Darn. The second picture didn't come out. It a pic of Cady naked tromping down the hall in my black pumps.

Thursday, September 3, 2009

Fat girls and yet more wrinkles

It's been a while so I'll just throw in some tidbits.

Overheard Saturday night during dinner time when Emma was staying over.

Cady to Emma: Us girls are going to eat all of our food and we are going to get fat. We're going to be fat girls just like mommy!!

After defending me, Rob used that moment to divulge to me Cady expressed concern on the way to gymnastics that morning, "Mom sure is getting old, isn't she daddy? She has a big wrinkle on her eye" (Yes, you dodged another one Mimi).

Brotherly love. The older Coben gets the more enchanted he becomes. If Cady enters the room and he hears her voice he stops whatever he is doing and looks for her. Even if he's in an ultra-serious mood she can make him laugh like we never could. He laughs with us but Cady can get a full-on belly laugh with minimal effort. She talks to him and reassures him. She continues to hold his hand. She LOVES when I give them alone time (or what she thinks is alone time, my mama ears are turned on full-blast and I'm usually lurking). I lay him on the floor and she sits next to him and they have a great time together. It's a beautiful thing and makes me contemplate the absurdity of almost stopping at one.

School continues to go well for Cady. It's unfortunate that I don't have more gang colors in my wardrobe because I sure would it in better with the parents when we are waiting for school to get out. She really loves her teachers (even the teacher she said she wasn't going to like because he is 'brown and bald').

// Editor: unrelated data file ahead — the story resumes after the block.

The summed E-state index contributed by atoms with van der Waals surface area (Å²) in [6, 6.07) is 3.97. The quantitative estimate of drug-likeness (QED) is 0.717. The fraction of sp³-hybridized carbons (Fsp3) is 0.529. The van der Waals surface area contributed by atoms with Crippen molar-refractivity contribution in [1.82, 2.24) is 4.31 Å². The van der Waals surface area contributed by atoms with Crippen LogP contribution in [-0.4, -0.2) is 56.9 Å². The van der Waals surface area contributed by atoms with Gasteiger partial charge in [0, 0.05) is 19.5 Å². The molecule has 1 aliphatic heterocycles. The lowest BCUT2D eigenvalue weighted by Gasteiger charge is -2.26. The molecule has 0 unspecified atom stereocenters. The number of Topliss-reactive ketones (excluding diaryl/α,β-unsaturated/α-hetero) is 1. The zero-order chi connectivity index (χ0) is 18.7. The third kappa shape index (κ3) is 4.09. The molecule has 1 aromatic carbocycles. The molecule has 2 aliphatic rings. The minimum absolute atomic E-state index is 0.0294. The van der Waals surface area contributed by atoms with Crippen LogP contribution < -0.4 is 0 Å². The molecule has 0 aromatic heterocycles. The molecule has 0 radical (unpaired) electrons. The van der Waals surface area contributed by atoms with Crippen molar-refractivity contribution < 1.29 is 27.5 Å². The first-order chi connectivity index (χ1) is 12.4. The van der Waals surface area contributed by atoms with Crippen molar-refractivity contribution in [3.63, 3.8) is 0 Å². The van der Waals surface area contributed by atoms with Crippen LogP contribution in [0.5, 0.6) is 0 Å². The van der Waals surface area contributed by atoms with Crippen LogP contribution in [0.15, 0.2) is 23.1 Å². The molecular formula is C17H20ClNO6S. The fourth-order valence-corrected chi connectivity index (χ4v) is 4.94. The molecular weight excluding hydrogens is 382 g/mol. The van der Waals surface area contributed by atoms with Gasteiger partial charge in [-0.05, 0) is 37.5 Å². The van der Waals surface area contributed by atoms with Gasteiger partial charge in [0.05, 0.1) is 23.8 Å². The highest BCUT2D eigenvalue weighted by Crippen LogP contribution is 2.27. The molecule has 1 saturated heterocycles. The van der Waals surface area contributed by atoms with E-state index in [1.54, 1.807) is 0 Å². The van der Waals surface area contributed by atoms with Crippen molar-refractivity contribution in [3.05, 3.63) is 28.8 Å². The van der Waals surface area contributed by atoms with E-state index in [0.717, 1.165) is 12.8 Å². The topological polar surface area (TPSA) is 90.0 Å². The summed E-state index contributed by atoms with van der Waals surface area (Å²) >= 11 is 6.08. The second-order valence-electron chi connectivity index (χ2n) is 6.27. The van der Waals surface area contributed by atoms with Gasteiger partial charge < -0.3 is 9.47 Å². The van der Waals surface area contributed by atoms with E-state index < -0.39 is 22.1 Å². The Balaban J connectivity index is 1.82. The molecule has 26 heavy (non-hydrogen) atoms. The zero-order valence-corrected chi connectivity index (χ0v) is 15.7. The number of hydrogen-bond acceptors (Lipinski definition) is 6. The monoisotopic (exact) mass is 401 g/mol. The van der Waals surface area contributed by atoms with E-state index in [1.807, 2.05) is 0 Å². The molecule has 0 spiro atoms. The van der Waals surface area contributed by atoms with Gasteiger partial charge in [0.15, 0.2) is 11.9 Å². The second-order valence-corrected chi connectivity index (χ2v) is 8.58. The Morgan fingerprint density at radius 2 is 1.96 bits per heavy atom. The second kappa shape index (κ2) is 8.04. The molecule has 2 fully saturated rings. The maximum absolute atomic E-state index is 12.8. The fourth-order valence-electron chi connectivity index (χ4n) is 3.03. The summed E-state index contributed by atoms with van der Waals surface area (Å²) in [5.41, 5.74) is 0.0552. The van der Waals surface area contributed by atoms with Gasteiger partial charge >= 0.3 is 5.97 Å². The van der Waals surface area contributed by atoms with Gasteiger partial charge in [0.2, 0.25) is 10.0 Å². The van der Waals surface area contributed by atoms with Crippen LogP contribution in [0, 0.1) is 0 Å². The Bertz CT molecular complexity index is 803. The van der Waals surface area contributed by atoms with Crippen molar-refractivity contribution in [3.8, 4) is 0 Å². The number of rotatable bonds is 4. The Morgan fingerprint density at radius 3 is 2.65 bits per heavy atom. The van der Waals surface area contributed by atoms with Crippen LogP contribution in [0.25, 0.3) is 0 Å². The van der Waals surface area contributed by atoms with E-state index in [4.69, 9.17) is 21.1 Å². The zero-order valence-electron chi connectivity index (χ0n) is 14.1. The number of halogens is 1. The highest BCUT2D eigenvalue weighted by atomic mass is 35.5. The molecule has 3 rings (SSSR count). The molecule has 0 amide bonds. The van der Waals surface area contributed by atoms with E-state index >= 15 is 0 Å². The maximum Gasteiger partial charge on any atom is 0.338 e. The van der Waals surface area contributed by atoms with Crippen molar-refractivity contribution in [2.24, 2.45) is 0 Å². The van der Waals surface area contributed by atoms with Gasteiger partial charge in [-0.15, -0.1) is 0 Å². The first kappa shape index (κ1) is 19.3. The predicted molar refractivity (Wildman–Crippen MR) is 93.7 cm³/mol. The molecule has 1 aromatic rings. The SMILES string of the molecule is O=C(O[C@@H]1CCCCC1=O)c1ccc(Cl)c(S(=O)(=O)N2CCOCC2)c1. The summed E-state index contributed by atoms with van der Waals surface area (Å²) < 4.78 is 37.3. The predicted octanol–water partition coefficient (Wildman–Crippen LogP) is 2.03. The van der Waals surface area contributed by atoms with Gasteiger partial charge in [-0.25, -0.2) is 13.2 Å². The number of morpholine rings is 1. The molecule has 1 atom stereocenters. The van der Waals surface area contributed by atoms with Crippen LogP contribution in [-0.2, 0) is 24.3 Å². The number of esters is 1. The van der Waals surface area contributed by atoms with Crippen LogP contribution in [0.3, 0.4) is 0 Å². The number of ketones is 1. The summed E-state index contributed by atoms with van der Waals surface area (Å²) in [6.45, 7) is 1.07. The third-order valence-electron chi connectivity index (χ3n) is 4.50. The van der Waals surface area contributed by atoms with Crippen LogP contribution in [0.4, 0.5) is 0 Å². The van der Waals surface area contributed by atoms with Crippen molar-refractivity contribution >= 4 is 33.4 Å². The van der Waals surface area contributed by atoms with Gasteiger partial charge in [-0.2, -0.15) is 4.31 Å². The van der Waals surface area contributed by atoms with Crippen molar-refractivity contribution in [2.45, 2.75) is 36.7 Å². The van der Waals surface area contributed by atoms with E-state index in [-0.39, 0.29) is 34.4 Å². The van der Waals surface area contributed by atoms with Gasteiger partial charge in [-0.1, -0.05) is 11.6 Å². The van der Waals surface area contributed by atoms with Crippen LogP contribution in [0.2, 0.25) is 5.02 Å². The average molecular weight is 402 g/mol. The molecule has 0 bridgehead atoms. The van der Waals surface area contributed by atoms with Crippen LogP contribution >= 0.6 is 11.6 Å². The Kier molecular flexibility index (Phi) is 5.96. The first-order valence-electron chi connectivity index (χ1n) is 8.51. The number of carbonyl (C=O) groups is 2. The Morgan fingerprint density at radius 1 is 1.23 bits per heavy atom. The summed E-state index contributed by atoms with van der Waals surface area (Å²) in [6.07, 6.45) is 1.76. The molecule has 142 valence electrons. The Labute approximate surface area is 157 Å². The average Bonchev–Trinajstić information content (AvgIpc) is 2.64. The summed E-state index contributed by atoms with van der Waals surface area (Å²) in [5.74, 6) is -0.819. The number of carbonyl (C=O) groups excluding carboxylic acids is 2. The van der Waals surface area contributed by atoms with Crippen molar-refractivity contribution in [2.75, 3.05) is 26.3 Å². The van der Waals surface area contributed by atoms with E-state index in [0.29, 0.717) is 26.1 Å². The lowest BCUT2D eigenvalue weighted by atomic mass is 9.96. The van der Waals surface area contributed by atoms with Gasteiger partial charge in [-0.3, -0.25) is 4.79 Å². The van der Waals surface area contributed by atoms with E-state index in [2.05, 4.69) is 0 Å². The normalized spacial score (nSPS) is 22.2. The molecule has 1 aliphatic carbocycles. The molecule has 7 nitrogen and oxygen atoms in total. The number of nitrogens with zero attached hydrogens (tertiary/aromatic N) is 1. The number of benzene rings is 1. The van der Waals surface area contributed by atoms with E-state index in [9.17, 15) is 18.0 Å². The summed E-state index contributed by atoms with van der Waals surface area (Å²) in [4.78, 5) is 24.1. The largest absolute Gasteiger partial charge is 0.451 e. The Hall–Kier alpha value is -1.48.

Coben. Coben Coben Coben. What can I say about him. He's mellow but particular? He doesn't make waves about the small stuff but digs in his heels when it matters. I'm referring to his refusal to take a bottle. It still ain't happenin' and I'm in week three of work. The first couple of weeks I was running home which was fine then but totally unrealistic long-term. I was hoping for some words of wisdom at last weeks' pediatric appointment but was told by Dr. Bacon, "Yeah, you'd think they would eat eventually when they get hungry but some babies just won't do it." So, the solution is to feed him solids when I'm at work but she said breastmilk should still be his primary source of nutrition and that he needs to have between 24-37 oz a day. So that means when I get home she wants me to make up for it by nursing him frequently in the evening. Hopefully in the next few months we can get him on a sippy cup or something or I won't be able to venture off very far. (I have a really important conference in Steamboat in October and a promise to visit a very close friend whose wedding I missed in June, neither of which looks likely unless something changes).